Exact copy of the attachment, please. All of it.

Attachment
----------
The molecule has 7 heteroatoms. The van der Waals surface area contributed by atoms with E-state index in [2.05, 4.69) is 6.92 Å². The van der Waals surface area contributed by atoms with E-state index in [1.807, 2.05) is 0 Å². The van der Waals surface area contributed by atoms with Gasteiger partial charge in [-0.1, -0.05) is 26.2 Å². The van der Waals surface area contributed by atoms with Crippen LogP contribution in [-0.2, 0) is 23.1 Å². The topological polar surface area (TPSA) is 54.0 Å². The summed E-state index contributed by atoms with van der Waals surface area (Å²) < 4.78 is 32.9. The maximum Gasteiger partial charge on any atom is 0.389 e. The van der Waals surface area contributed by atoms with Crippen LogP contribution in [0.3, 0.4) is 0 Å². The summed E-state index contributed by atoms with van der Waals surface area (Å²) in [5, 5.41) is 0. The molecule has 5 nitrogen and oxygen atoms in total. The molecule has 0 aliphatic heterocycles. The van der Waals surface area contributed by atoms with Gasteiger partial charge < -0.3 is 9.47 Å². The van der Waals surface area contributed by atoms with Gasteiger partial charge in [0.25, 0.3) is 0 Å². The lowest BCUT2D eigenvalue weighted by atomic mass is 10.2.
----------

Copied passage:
The molecule has 7 heteroatoms. The van der Waals surface area contributed by atoms with E-state index in [2.05, 4.69) is 6.92 Å². The van der Waals surface area contributed by atoms with E-state index in [1.807, 2.05) is 0 Å². The van der Waals surface area contributed by atoms with Gasteiger partial charge in [-0.1, -0.05) is 26.2 Å². The van der Waals surface area contributed by atoms with Crippen LogP contribution in [-0.2, 0) is 23.1 Å². The topological polar surface area (TPSA) is 54.0 Å². The summed E-state index contributed by atoms with van der Waals surface area (Å²) < 4.78 is 32.9. The maximum Gasteiger partial charge on any atom is 0.389 e. The van der Waals surface area contributed by atoms with Crippen LogP contribution in [0.3, 0.4) is 0 Å². The summed E-state index contributed by atoms with van der Waals surface area (Å²) in [5, 5.41) is 0. The molecule has 5 nitrogen and oxygen atoms in total. The molecule has 0 aliphatic heterocycles. The van der Waals surface area contributed by atoms with Gasteiger partial charge < -0.3 is 9.47 Å². The van der Waals surface area contributed by atoms with Gasteiger partial charge in [0.25, 0.3) is 0 Å². The lowest BCUT2D eigenvalue weighted by atomic mass is 10.2.